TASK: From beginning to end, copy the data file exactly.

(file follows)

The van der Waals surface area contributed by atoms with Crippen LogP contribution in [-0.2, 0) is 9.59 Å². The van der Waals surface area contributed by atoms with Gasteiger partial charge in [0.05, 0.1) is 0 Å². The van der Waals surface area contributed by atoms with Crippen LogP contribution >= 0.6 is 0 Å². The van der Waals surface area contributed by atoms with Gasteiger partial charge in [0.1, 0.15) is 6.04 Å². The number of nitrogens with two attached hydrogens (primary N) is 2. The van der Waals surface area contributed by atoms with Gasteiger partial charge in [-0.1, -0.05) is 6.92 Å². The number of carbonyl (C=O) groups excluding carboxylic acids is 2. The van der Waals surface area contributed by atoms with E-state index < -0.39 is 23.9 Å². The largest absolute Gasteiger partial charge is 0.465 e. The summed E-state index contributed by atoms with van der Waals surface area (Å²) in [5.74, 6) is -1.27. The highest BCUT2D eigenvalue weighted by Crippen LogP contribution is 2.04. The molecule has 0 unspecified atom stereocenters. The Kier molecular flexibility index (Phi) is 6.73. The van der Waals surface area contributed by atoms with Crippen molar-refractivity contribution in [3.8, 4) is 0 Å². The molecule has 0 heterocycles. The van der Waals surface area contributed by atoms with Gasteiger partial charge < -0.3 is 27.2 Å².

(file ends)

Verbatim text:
The van der Waals surface area contributed by atoms with Crippen LogP contribution in [-0.2, 0) is 9.59 Å². The van der Waals surface area contributed by atoms with Gasteiger partial charge in [0.05, 0.1) is 0 Å². The van der Waals surface area contributed by atoms with Crippen LogP contribution >= 0.6 is 0 Å². The van der Waals surface area contributed by atoms with Gasteiger partial charge in [0.1, 0.15) is 6.04 Å². The number of nitrogens with two attached hydrogens (primary N) is 2. The van der Waals surface area contributed by atoms with Gasteiger partial charge in [-0.1, -0.05) is 6.92 Å². The number of carbonyl (C=O) groups excluding carboxylic acids is 2. The van der Waals surface area contributed by atoms with E-state index < -0.39 is 23.9 Å². The largest absolute Gasteiger partial charge is 0.465 e. The summed E-state index contributed by atoms with van der Waals surface area (Å²) in [5.74, 6) is -1.27. The highest BCUT2D eigenvalue weighted by Crippen LogP contribution is 2.04. The molecule has 0 unspecified atom stereocenters. The Kier molecular flexibility index (Phi) is 6.73. The van der Waals surface area contributed by atoms with Crippen molar-refractivity contribution in [3.8, 4) is 0 Å². The molecule has 0 heterocycles. The van der Waals surface area contributed by atoms with Gasteiger partial charge < -0.3 is 27.2 Å².